In the final analysis, TARP must be faulted for accomplishing less than originally anticipated and for the significant financial and cultural distortions it created. TARP may have prevented the worst of the financial crisis, but it ultimately failed in its other stated goals—preventing the foreclosure crisis and increasing lending.
In fact, part of TARP’s low cost can be attributed to the failure of the Treasury’s foreclosure prevention programs. Expected to cost $50 billion, the TARP-created Home Affordable Modification Program (HAMP) was supposed to restructure mortgages and prevent 3 to 4 million foreclosures. Instead, this goal has been lowered over time, and today only 1.5 million trial modifications and 500,000 permanent modifications have been made. Since TARP’s authorization, 7.1 million homeowners have received foreclosure notices.
HAMP attempted to save mortgages through temporary reductions in interest rates and monthly payments. But even with these lower payments, many homeowners were still underwater at high risk of default. The Congressional Oversight Panel recognized that HAMP was flawed: “moderate, long term payment relief did not provide the deep, short term relief necessary to keep unemployed borrowers temporarily without income in their homes.”
Many of TARP’s greatest costs, however, cannot be strictly measured in dollar amounts. Though TARP rescued large banks and the motor vehicle industry, Americans perceived it as a massive bailout of undeserving bankers, underscoring the nexus between Wall Street and Washington and undermining public confidence in policymakers and regulators.
TARP may have done too well in rescuing banks and too poorly in addressing the broader economy, allowing bankers to rebound and pay bonuses even as unemployment remains high. Felix Salmon of Reuters summed up the sentiment: “The little guy was hurt hard; the fat-cat bankers are smiling, unremorseful, and back to their old ways already.”
This attitude is undoubtedly simplistic, but TARP’s rushed execution and failure to provide accountability is seriously twisted policymaking. Anil Kayshyap, Professor of Finance at the Chicago Booth School of Business, said, “The public’s frustration has led to a general rise in populist political rhetoric and has polluted the policy discussion in many other areas.” The significant backlash has frustrated further government efforts to stabilize the economy and prevent a double-dip recession.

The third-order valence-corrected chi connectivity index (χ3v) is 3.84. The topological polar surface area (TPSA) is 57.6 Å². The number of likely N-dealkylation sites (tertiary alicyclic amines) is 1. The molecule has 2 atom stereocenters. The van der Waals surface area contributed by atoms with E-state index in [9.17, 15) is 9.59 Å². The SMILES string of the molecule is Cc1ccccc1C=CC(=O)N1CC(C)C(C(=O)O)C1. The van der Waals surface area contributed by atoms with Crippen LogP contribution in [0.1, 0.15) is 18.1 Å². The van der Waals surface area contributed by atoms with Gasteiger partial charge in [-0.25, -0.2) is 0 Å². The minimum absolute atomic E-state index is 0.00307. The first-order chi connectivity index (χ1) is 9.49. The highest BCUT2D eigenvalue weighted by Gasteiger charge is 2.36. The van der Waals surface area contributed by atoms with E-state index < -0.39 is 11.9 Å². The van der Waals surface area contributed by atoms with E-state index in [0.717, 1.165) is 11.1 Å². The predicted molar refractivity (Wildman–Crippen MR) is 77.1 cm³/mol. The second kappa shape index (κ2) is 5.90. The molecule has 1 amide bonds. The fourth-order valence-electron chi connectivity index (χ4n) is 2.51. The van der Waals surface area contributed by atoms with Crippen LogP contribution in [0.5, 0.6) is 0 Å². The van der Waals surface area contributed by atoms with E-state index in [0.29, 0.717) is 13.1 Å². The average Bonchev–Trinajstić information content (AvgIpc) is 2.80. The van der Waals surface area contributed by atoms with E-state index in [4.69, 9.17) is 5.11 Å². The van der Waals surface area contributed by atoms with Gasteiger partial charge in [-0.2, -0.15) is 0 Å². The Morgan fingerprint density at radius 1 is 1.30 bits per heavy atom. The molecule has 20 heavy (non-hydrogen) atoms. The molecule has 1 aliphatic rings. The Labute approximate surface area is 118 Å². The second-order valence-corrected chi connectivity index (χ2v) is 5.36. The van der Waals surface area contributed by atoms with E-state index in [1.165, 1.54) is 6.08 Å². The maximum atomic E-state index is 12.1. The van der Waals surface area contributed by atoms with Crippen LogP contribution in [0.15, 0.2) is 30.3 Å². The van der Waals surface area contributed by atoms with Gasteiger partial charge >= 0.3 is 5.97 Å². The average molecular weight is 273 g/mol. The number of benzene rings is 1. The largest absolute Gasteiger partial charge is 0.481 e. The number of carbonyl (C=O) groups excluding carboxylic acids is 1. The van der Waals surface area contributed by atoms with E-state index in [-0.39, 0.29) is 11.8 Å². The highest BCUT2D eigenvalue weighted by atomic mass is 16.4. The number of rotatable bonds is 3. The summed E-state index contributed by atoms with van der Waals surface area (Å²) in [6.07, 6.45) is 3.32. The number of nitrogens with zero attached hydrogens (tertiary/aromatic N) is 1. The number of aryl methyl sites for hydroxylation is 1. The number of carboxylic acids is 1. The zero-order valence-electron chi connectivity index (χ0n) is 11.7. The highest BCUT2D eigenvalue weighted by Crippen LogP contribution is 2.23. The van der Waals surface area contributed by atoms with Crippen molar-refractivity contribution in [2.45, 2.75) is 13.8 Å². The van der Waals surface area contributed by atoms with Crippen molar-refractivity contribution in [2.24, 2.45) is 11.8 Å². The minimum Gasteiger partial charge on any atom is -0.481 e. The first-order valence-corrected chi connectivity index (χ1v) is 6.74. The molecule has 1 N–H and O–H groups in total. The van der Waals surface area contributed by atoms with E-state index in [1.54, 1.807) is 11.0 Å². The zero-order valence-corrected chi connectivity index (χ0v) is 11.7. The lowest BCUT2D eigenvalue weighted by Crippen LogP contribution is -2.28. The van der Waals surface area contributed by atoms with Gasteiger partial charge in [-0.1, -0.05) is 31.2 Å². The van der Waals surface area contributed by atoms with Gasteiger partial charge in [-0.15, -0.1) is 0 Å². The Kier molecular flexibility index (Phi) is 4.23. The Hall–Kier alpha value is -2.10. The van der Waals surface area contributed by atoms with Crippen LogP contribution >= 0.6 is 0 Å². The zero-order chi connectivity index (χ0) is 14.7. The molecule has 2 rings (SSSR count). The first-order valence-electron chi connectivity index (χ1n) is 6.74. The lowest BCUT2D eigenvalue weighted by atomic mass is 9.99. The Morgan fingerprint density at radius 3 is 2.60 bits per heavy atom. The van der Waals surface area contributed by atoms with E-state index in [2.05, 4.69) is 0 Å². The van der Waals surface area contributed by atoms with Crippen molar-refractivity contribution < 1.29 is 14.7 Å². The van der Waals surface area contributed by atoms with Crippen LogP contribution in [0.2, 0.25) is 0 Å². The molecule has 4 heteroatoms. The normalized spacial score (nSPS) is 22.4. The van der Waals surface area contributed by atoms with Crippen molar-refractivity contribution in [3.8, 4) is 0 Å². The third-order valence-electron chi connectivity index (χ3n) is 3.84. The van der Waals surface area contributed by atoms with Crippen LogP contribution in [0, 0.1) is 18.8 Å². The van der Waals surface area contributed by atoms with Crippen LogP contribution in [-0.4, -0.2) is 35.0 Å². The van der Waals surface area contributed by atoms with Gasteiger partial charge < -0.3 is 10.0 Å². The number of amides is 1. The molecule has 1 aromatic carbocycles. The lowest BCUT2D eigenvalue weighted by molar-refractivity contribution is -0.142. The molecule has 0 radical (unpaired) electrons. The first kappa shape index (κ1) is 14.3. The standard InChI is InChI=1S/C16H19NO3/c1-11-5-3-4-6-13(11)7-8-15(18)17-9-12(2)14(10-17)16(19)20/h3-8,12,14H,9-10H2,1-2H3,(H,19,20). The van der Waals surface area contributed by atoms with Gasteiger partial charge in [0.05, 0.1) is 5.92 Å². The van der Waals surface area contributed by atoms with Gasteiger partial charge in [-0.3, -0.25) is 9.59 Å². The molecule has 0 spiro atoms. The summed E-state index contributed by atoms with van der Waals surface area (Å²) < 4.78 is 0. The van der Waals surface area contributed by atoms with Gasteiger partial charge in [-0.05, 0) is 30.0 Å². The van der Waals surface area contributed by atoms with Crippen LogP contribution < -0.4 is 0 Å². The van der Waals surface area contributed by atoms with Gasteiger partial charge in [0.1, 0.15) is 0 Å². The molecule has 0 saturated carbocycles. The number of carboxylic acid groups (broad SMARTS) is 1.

Closing the Book on TARP
TARP was a hastily executed effort of unprecedented size to rescue the US financial system from collapse. In that regard, TARP succeeded; without the immense government intervention, the recession would have been deeper, longer-lasting, and far more serious.
But as TARP comes to a close, it is clear that the program failed in several serious ways. Its foreclosure efforts were poorly designed and will not provide the mortgage relief needed. Toxic assets were not ultimately purchased, and banks did not use TARP funds to restart lending. The program’s greatest claim, then, is also its downfall. TARP saved the economy by saving the banks. And while its creators and promoters had hoped TARP would do far more, it failed to deliver. The American people, facing a 9.1 percent unemployment rate (as of September 2011), have a right to despise it.